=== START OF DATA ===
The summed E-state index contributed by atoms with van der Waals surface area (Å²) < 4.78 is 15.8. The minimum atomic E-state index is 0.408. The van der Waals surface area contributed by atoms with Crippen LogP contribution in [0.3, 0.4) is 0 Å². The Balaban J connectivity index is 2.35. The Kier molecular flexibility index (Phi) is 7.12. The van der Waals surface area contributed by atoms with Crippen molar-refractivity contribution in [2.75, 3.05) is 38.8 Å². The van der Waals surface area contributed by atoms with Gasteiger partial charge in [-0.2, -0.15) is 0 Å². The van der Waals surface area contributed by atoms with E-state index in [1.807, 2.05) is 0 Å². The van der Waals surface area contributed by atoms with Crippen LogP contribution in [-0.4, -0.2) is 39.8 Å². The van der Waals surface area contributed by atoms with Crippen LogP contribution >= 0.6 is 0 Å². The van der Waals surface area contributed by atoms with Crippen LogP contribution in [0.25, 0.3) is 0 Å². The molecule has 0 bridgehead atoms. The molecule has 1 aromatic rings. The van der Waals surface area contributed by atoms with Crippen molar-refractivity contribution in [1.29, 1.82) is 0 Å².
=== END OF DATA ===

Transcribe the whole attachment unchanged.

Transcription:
The summed E-state index contributed by atoms with van der Waals surface area (Å²) < 4.78 is 15.8. The minimum atomic E-state index is 0.408. The van der Waals surface area contributed by atoms with Crippen LogP contribution in [0.3, 0.4) is 0 Å². The Balaban J connectivity index is 2.35. The Kier molecular flexibility index (Phi) is 7.12. The van der Waals surface area contributed by atoms with Crippen molar-refractivity contribution in [2.75, 3.05) is 38.8 Å². The van der Waals surface area contributed by atoms with Gasteiger partial charge in [-0.2, -0.15) is 0 Å². The van der Waals surface area contributed by atoms with E-state index in [1.807, 2.05) is 0 Å². The van der Waals surface area contributed by atoms with Crippen LogP contribution in [-0.4, -0.2) is 39.8 Å². The van der Waals surface area contributed by atoms with Crippen LogP contribution >= 0.6 is 0 Å². The van der Waals surface area contributed by atoms with Crippen LogP contribution in [0.25, 0.3) is 0 Å². The molecule has 0 bridgehead atoms. The molecule has 1 aromatic rings. The van der Waals surface area contributed by atoms with Crippen molar-refractivity contribution in [1.29, 1.82) is 0 Å².